Clarification: In light of the accusations in the comment thread below, DCMud once again reached out to GW's Real Estate Development team in hopes of clarifying in discrepancies, this time with success. Suzy Cora of the University's development department confirmed that the factual validity of the published article is sound, and that no corrections needed to be issued. She did point out that although the words "contested case" were uttered during the set-down hearing, Board members quickly realized they could not officially classify the application as a "contested case," because no formal party has come forward in opposition yet. She also explained that the underground square footage being used for academic programming will not house staff and or administrators that sit in an office or behind desk all day, but instead for storing cataloged law journals that will be accessed by various staff and students for research purposes, only for a few hours at a time.

Washington D.C. Real Estate Development News

5 comments:

Critically Urban on Oct 20, 2010, 2:33:00 PM said...

Fail. Building green also means to build healthy. Natural light is one of the easiest things to provide, but going down AND providing SURFACE PARKING (!!!!) is a huge failure. I hope these plans are doomed.

Anonymous said...

The inaccuracies in this piece are appalling and borderline inflammatory. Terrible reporting - could have gotten more accurate facts from Perez Hilton.

Brooks Butler Hays on Oct 20, 2010, 10:35:00 PM said...

anon, first off: any and all facts in this piece are derived directly from the most recent Zoning application filed by GWU, and also from the proceedings of Monday's set-down hearing. efforts to reach out to GW's development team were not returned in time to be included before publication deadline. if you have discrepancies with specifics in the story, it would be appreciated if you would either contact me at brooks@dcrealestate.com, and i'd be happy to make corrections if valid and necessary, or you could at least make your difference more specific and provide the alternate information. as for now i'll trust my "terrible reporting" over lame topical-humor jabs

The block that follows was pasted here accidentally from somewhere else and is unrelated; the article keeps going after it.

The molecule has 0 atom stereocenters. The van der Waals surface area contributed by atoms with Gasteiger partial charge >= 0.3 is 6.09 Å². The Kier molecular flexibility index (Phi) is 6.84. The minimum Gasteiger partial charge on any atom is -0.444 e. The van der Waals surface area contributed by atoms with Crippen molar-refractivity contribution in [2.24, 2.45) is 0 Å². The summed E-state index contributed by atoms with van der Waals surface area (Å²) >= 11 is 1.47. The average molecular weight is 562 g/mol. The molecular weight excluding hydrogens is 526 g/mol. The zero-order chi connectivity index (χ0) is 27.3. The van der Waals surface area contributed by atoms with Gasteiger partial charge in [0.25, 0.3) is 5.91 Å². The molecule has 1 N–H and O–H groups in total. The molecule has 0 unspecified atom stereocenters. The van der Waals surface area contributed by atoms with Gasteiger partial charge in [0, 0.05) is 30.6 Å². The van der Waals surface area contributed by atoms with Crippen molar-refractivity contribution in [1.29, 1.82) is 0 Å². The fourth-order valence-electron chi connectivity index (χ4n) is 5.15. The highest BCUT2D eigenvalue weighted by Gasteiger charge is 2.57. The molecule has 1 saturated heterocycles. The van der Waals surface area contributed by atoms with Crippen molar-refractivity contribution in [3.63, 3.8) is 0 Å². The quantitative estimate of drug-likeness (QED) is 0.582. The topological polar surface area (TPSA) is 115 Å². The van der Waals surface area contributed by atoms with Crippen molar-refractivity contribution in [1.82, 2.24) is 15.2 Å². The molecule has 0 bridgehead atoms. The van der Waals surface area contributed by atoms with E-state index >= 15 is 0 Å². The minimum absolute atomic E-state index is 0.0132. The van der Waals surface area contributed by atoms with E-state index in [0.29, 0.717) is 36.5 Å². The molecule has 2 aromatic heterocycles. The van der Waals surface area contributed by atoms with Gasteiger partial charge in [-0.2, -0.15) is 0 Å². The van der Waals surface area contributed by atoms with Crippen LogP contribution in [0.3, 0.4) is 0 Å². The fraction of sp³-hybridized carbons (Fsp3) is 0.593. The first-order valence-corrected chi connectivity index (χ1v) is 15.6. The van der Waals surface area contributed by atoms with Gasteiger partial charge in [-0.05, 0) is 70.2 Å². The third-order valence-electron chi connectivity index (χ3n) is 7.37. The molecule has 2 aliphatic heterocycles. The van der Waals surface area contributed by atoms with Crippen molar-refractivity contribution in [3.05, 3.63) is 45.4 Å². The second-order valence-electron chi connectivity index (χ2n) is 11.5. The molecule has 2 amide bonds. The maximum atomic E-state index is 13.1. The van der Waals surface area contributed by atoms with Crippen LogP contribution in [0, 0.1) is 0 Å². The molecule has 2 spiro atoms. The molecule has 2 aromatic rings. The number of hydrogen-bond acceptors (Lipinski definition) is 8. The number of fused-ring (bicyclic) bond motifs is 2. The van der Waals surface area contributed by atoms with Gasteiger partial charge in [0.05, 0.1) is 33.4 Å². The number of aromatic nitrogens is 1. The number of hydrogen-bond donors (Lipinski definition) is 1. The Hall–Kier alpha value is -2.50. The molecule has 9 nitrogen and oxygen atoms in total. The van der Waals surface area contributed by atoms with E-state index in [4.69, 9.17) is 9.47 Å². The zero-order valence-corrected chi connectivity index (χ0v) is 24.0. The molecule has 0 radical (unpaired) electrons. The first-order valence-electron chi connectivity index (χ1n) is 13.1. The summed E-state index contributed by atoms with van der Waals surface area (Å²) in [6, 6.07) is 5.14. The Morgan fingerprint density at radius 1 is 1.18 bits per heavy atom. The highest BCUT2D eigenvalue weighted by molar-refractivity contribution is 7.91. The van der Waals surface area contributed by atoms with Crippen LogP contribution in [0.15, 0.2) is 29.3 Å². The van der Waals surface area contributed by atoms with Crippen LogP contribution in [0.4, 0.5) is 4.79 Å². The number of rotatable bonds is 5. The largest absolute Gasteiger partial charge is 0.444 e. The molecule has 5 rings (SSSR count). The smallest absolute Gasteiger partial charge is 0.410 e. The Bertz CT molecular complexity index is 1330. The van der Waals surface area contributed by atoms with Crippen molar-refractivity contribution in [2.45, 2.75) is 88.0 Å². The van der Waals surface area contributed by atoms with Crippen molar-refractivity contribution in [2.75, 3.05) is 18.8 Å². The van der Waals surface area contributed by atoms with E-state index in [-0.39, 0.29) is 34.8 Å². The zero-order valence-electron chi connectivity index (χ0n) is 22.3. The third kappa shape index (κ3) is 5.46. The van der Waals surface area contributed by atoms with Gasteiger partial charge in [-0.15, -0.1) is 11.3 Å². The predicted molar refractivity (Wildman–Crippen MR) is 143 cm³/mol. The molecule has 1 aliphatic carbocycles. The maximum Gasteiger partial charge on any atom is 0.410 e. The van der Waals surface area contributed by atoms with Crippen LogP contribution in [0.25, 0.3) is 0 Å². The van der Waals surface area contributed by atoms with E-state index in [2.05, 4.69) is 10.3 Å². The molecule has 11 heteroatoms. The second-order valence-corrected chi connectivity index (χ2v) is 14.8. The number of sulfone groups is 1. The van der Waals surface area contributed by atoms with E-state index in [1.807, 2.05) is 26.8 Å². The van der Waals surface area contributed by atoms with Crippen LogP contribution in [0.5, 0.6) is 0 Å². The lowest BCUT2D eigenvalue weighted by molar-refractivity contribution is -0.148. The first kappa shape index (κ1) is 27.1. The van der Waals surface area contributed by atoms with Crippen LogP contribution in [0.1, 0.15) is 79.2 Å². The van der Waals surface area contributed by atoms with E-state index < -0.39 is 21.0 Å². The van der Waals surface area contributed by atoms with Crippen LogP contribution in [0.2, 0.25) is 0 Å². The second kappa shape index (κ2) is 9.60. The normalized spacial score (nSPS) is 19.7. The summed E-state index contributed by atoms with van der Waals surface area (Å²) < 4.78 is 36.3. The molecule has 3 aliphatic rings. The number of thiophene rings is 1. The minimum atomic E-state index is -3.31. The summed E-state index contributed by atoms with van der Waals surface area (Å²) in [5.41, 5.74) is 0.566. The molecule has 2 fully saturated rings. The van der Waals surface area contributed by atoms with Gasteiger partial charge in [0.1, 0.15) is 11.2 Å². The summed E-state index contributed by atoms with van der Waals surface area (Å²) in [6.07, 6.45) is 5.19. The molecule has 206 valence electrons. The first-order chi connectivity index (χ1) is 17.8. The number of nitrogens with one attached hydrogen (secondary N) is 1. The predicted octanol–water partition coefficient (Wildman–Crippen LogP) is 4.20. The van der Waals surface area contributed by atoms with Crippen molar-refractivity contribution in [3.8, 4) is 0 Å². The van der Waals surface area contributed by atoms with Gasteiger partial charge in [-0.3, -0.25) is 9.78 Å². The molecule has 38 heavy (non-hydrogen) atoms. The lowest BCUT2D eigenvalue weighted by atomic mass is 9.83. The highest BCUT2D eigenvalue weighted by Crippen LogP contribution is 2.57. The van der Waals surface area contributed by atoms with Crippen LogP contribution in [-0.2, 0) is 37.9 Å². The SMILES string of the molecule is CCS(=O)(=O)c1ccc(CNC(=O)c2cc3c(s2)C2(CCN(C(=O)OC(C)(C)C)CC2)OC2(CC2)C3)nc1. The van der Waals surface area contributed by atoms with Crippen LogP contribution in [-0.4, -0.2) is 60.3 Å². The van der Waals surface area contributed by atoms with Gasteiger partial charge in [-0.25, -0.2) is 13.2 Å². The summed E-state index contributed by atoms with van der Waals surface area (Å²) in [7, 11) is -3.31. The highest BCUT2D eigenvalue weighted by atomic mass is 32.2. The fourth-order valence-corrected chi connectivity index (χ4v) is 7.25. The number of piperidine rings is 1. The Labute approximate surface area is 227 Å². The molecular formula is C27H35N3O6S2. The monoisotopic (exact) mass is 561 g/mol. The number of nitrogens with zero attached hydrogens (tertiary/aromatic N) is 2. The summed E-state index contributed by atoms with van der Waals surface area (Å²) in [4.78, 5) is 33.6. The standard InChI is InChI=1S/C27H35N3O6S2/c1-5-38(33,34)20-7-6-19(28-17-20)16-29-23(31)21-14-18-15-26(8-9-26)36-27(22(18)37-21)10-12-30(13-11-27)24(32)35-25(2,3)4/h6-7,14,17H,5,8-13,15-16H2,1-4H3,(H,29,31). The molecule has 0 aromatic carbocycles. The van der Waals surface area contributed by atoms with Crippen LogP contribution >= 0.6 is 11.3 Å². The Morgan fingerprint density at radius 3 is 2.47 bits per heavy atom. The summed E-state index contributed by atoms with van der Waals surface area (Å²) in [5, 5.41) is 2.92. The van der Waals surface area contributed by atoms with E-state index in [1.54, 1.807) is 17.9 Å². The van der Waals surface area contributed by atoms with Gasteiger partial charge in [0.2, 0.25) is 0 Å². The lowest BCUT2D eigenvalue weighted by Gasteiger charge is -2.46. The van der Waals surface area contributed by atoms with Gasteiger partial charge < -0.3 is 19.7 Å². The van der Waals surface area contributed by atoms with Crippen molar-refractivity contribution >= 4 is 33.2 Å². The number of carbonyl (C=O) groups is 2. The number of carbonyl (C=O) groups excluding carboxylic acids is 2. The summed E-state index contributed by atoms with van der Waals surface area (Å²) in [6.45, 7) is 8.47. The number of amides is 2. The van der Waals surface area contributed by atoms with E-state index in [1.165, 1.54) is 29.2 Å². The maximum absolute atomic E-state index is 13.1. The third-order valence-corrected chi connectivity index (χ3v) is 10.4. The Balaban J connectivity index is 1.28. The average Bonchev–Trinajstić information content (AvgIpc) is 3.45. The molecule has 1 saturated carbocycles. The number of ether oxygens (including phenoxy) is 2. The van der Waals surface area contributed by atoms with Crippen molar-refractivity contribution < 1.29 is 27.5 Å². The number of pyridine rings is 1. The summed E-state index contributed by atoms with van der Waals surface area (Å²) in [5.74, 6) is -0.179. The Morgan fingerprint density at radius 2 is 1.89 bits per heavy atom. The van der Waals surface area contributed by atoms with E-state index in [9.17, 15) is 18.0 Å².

Anonymous said...

You missed a major point - this development is the first phase of a much larger development. It is the "foundation" of a future multi-story academic building. What is that building going to look like? How will it enhance the campus?

Brooks Butler Hays on Oct 22, 2010, 10:19:00 AM said...

anon, this excerpt was in reference to the multilevel academic building that is planned...

Phase II of this project calls for development in the skyward direction, but offering only that the project will consist of an in-fill, above ground building "which will be the subject of a future second-stage PUD application and Campus Plan application."

...unfortunately there isn't really any more information available, i spoke to GWU and witness the Zoning hearing, the ZB members want to know more about what's going happen to, but the University and their design team don't really have the details ready to share, they're still working on their plans, and they're not even sure when the money will be available to move forward with phase ii, so for now phase i is the only thing on the immediate horizon